Inspirations From an Artist


Photo by: Carrie Thompson

Recently, a chance to interview artist Carrie Thompson opened up this week. Carrie is a 20 year old junior here at Millikin with a graphic design major and entrepreneurship minor. Her plan is to start her own digital art business. Carrie is starting it for her JMS project, so it will be fully operational by the time she graduates.

With so much passion, her art interests stemmed from a young age. “I have always loved creating things as a child, but my sophomore year of high school was actually when I really got into it and finally took a class. I began digital art my senior year and absolutely fell in love with it.”

Upon the question of why she chose to stick with art, she stated, “I was pretty adamant about doing something I loved so long as it could support me since I’d be doing it for the rest of my life.” She added that she is passionate about what she does and loves doing it.

When questioned about her best advice to aspiring artists,  she stated, “My biggest piece of advice for aspiring artists would be to not get deterred by the “starving artist” rumor. Honestly that’s all it is, a rumor. If you love art and you have the determination to succeed, then you’ll do just fine. You can study to be anything, but if you don’t put in the effort or hard work, it won’t go so well. Having a career in the art world is no different than any other career choice.”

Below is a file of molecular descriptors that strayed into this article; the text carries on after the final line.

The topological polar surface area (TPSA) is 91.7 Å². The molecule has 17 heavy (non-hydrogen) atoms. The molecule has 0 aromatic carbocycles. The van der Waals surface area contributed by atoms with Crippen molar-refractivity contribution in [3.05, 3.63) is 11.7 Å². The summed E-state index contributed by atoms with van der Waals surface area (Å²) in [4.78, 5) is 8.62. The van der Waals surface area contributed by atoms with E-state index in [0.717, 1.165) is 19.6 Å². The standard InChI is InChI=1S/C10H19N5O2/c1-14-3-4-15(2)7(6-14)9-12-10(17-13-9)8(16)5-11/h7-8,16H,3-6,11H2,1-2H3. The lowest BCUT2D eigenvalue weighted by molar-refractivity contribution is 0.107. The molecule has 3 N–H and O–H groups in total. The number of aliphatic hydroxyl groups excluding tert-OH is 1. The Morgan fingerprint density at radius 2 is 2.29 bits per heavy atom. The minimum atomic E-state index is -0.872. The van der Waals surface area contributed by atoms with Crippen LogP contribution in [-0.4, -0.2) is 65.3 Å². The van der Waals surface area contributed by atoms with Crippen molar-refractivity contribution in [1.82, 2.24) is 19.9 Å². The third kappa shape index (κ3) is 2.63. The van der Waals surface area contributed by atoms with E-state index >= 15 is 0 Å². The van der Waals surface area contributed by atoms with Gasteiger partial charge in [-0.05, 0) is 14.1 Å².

Carrie also has inspiration that she derives from role models herself. She explained,  “My favorite artist is Rob Walden. He’s a graphic designer who works in the music industry. I adore his artwork, not only because I find his images very appealing, but also because I look up to him. He’s doing exactly what I want to do when I get out of college, and his art style kind of reminds me of my own. So he, in a way, became a roll model for me to remind me where I’m shooting for in two years and give me hope.”

Upon being asked about her definition of art, she stated, “My personal definition of art is an expression of your inner self visually. Everyone has a way to get out feelings or emotions that they can’t necessarily bring themselves to say, whether that’s through dance, song, painting, etc. My art is, in a way, a small portion of myself even if I don’t necessarily plan it. The way you think, feel, and experience the world changes how each person’s artwork looks. So long story short, I think art is just a mirror that reflects what you don’t show people on the surface in a day to day setting.”

Additionally, Carrie described her proudest work of art. “Well it’s been awhile, but it was actually a piece I made in high school. I entered it in one of the art show competitions that my high school art department participated in, the Congressional Art Competition. I won first place, so I was able to go to Washington DC for a week and see my piece that was to hang in Cannon Tunnel for a year.”

Carrie has created many pieces of art including the art piece in this article. This piece is titled “Immortal Soul,” and between both counting and editing, it took her about 2.5 hours to finalize the image.